One thing that shocked and dismayed be a little bit in the wake of yesterday's loss to the Detroit Lions was how many people apparently want to jump on the "Christian Ponder stinks" bandwagon. Not so much here, but at other places. In Pro Football Talk's story about the game, they had this statement at the end.
The Vikings fall to 2-11, and the Lions improve to 8-5. And Webb showed enough to make Vikings fans wonder why the team didn’t simply make him the starting quarterback and use the 12th overall pick on Nick Fairley or Ryan Kerrigan or Adrian Clayborn.
(Warning. . .like most Viking-related stories on PFT, I wouldn't bother reading the comments section. . .lots of morons that cheer for other teams either a) making "Los Angeles Vikings" jokes or b) making it perfectly clear that it's more important to them that the Minnesota Vikings are bad than it is that their own team is good.)
My answer to that would be that unless Fairley, Kerrigan, or Clayborn can line up at cornerback, they probably wouldn't make a hell of a lot of difference to this year's team. And if they were playing cornerback for the 2011 Minnesota Vikings, they'd probably be injured by now anyway.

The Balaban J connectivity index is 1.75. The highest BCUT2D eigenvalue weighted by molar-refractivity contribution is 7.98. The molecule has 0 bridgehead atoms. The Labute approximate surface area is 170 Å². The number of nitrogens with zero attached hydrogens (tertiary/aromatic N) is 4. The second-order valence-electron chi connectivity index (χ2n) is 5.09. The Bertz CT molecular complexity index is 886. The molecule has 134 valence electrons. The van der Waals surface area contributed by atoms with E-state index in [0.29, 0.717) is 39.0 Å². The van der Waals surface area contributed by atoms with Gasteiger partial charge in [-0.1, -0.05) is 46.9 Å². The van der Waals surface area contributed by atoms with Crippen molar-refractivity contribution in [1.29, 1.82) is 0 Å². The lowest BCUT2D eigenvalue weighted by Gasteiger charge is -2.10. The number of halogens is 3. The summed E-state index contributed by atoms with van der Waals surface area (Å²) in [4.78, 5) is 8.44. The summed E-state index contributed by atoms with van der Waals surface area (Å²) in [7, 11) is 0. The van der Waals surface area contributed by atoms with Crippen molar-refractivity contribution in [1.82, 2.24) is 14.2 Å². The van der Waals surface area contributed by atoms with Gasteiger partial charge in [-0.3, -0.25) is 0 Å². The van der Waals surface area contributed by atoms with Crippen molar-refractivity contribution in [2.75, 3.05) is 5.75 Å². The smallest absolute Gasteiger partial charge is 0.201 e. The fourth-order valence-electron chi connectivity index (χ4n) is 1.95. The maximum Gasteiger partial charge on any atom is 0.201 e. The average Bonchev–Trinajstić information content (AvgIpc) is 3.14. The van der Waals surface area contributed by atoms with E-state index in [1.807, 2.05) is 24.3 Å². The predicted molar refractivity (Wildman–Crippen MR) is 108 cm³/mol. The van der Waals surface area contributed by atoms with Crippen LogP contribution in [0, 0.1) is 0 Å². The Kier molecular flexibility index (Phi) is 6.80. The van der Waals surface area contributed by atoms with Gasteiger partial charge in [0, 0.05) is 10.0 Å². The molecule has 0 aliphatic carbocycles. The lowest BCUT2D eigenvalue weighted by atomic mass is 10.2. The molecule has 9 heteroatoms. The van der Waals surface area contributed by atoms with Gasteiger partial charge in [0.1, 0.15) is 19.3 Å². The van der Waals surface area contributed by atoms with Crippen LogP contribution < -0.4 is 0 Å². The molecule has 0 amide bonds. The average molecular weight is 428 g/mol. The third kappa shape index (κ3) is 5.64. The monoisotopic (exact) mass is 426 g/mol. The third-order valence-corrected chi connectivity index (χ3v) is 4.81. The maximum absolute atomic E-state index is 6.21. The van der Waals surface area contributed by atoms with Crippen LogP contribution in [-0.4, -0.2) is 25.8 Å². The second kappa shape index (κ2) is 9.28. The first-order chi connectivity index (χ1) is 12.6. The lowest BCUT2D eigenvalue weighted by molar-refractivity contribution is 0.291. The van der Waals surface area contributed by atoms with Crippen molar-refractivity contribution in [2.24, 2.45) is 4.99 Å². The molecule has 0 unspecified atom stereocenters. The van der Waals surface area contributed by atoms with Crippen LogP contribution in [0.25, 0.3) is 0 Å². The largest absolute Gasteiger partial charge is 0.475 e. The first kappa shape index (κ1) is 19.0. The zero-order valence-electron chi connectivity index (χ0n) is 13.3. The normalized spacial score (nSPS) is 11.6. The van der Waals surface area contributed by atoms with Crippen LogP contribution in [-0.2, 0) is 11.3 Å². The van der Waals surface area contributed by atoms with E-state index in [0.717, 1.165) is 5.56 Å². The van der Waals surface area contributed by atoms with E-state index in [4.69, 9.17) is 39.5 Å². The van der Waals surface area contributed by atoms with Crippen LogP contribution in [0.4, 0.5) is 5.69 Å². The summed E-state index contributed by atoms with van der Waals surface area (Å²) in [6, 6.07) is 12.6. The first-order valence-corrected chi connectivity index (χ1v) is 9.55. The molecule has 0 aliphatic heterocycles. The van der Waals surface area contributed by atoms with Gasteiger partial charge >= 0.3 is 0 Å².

But that's not the point. . .the point is that, whether anyone likes it or not, Christian Ponder is this team's quarterback of the future. When he's healthy. . .and only when he's healthy. . .he should resume his duties as the starting quarterback of the Minnesota Vikings. And I think I understand the mentality that makes some folks want to bench him already or go with one of the flavors of the week from the 2012 Draft and ignoring some of this team's much bigger, much more pressing needs. I don't agree with it, but I think I understand it.Many Viking fans over the years have gotten incredibly used to the "quick fix" mentality that the Vikings have employed at the quarterback position. The only "young" quarterback that the Vikings have attempted to "develop" in their recent history was Daunte Culpepper. While Culpepper started very early in his Vikings career, he had a couple of distinct advantage that Christian Ponder has not enjoyed to this point.
For starters, Culpepper got to sit for a season and actually take a look at how the NFL game works from the sidelines. Yes, he was a backup to Jeff George and the non-magical version of Randall Cunningham, but he still got that one season to sit back and just observe things. Second. . .and I can't stress this enough. . .Culpepper's first season as a starter saw him playing behind a great offensive line. Not a good offensive line, a great one. Todd Steussie, Randall McDaniel, Jeff Christy, David Dixon, and Korey Stringer (R.I.P.) were one of the best offensive lines this team has put together, and they're sure as hell a far cry from Charlie Johnson, Steve Hutchinson, John Sullivan, Anthony Herrera, and Phil Loadholt. Yes, Hutchinson is going to be a Hall of Famer and Sullivan has improved a lot this season, but the current offensive line is nowhere close to what Culpepper got to play behind.